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Morning Coffee: All that remains now is not to screw up in the fourth quarter. David Solomon's zen lockdown

So near, and yet so far. When CEOs and CFOs of U.S. investment banks stood up at last week's Barclays Global Financial Services Conference and gave their summations of performance in the third quarter, it was all very upbeat for their sales and trading businesses. Bank of America said fixed income and equities trading were both likely to be up by between 5% and 10% year-on-year; JPMorgan said markets revenues were likely to be up 20%; Citi said trading revenues should be up in the 'low double digit range' this third quarter compared to last.  

Coming on the back of two other excellent quarters, this is good news. Especially as the fourth quarter also looks like being exceptional for markets professionals: UBS salesman Brennan Hawke yesterday upgraded Goldman Sachs in the expectation that the firm will thrive on the volatility created by the U.S. election. This strength should provide a "bridge" to Q1 strength, said Hawke in a kind of channeling of Simon and Garfunkel.

It doesn't take a genius to see why Q4 holds potential: Goldman Sachs has itself said that volatility from the U.S. election could persist for at least a month. There's also the virus and - in the U.K. at least, Brexit looms large. Played right, this volatility could make traders a lot of money.

The danger, though, is that the fourth quarter volatility won't be played right. After an exhausting but rewarding year, some traders are warning of a combination complacency and fatigue. "The fourth quarter could be horrible," says one trader at Goldman Sachs. "Everyone is so far ahead of their budgets that's all that left for them to do is to screw it up."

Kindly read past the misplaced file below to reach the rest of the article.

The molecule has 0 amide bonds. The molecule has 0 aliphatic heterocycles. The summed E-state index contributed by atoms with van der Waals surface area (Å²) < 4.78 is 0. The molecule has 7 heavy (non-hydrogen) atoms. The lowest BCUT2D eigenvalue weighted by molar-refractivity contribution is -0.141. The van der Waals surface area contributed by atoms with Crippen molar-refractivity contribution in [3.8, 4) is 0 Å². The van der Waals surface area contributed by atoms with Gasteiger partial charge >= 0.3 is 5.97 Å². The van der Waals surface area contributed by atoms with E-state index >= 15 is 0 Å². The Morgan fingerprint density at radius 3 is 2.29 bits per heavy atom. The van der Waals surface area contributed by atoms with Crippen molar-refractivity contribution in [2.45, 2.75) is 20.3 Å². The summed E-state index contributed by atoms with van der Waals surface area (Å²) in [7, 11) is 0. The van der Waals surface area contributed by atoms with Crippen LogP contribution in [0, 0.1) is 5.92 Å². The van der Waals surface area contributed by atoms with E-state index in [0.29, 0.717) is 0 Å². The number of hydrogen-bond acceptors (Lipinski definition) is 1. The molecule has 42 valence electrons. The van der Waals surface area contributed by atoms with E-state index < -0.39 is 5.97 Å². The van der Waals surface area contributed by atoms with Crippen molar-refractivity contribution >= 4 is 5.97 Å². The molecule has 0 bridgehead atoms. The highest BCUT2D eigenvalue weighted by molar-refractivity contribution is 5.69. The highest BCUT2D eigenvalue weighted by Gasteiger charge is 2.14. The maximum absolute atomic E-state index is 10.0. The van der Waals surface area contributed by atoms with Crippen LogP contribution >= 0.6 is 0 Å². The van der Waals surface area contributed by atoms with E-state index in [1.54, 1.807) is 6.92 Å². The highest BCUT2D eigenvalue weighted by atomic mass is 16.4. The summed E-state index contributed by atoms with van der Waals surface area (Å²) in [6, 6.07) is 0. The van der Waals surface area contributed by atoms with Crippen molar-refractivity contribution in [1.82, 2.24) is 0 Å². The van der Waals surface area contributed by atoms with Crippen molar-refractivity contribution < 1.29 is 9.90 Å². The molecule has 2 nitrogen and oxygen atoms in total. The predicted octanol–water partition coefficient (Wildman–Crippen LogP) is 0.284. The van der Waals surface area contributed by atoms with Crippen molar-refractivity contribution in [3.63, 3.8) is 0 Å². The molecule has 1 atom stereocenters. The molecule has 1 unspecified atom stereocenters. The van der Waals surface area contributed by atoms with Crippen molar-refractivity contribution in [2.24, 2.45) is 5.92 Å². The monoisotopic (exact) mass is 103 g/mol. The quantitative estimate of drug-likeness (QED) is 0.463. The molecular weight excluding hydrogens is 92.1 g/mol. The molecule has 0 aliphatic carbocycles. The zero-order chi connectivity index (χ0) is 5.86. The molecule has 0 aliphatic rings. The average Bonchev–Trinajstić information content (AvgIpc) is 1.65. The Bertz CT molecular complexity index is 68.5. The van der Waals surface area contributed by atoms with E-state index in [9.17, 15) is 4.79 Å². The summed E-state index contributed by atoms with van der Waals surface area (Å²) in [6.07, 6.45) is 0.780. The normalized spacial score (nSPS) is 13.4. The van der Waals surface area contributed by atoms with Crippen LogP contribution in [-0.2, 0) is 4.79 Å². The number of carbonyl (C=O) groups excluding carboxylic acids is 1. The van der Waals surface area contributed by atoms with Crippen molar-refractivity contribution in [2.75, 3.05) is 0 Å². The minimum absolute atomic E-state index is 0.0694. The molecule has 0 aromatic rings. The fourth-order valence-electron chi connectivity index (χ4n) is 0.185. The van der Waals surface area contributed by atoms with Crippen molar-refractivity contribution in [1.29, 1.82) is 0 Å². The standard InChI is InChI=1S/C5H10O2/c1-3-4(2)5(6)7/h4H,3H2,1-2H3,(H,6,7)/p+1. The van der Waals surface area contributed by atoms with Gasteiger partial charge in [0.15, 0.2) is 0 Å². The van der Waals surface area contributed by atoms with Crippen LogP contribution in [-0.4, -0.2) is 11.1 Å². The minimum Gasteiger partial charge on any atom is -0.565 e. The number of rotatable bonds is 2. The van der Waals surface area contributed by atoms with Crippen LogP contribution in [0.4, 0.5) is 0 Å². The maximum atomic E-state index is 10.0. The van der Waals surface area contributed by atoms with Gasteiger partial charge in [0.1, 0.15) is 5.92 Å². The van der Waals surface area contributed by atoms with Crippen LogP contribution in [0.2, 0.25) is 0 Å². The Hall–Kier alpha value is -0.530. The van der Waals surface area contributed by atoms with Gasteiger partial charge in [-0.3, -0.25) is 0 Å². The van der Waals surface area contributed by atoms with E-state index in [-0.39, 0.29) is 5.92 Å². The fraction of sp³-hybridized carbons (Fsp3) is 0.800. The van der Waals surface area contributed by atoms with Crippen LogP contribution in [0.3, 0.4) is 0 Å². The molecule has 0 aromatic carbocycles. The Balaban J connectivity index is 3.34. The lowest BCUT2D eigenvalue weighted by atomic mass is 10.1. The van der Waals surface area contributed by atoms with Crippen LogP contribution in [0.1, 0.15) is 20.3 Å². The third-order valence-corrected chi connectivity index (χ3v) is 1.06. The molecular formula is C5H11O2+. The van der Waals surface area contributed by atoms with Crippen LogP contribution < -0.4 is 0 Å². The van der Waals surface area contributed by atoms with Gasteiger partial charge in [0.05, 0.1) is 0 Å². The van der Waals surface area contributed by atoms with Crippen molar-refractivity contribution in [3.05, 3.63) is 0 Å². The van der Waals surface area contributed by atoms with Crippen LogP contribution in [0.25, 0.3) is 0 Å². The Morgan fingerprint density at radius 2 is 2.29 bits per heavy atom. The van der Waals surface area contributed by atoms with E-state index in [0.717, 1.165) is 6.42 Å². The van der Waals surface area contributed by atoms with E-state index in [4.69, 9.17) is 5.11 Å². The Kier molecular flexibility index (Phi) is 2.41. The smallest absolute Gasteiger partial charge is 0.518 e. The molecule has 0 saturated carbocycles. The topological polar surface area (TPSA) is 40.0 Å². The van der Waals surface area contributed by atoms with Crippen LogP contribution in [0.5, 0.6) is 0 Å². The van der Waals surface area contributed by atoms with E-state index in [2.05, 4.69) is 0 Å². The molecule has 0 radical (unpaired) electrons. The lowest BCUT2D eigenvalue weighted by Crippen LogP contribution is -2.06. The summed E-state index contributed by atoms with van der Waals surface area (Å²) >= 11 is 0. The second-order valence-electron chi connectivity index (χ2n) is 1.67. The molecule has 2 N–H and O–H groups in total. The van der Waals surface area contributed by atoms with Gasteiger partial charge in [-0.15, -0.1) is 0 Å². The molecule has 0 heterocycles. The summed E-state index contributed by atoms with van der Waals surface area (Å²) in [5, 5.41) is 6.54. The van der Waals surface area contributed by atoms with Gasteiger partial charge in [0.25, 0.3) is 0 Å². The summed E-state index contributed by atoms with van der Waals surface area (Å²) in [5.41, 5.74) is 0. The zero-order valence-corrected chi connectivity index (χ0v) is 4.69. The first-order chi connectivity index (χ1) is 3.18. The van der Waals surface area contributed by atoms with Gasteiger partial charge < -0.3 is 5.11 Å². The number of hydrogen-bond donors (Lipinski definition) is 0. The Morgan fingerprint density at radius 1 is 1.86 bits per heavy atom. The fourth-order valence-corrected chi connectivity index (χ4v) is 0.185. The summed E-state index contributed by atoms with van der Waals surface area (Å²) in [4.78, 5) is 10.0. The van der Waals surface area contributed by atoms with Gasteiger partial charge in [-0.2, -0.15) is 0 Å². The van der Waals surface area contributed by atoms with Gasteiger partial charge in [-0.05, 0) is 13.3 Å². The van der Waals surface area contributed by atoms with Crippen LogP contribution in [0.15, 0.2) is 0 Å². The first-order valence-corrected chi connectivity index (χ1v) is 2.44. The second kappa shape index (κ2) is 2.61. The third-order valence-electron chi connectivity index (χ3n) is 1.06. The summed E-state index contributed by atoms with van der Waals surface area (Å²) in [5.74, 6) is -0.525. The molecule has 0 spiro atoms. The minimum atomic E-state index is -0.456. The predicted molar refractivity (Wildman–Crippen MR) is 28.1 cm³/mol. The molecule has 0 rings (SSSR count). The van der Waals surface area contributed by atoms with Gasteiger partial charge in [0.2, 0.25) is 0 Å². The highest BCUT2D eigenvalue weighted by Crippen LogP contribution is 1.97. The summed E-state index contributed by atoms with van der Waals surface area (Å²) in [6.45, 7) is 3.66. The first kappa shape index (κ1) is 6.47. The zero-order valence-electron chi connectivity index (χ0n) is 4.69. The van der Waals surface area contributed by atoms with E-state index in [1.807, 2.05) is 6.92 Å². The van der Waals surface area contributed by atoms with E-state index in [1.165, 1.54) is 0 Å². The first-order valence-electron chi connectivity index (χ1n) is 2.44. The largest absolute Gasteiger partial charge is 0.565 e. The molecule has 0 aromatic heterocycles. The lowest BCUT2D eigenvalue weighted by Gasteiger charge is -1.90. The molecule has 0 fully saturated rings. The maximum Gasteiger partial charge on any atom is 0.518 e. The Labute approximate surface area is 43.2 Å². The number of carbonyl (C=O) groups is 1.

It doesn't help that most people are suspicious they won't get paid for this year. Although trading profits have gone through the roof, many banks have made cautious noises about compensation in the face of potential large write downs from consumer lending businesses, plus there's now the issue of the $1bn spoofing fine at JPMorgan. At Barclays, where several managing directors left earlier this year, CEO Jes Staley declared ominously in May that, "Bankers do things not just for compensation," when questioned whether people would be paid proportionate to profits. 

The upshot, say traders is that "cynicism is rampant" about the coming bonus round. "Nobody remotely thinks they're going to be treated fairly," says one. The implication is a kind of reckless complacency in the face of generationally volatile markets. The fourth quarter could be memorable.

Separately, we already know that Goldman Sachs CEO David Solomon had a chill lockdown. Solomon already said  how things like a two hour bike ride revitalized him when things were at their worst and in August the New York Times ran a long and admiring article of Solomon's leadership during the pandemic. "For me, it doesn’t seem right the C.E.O. of Goldman Sachs goes out to, you know, a country house, a suburb or some other place, and is not in charge, in the office, because that’s what we do,” Solomon was quoted as saying then.

Now Solomon has visited his lockdown experiences again. In a podcast interview this week, he said he spent every day in the office during the New York lockdown and that it felt more "comfortable" like that. "I’d bundle up and I’d walk to work, walk home sometimes, really quiet, really peaceful. There were only 60 out of 10,000 people in our building,” Solomon added, making the whole thing sound quite appealing.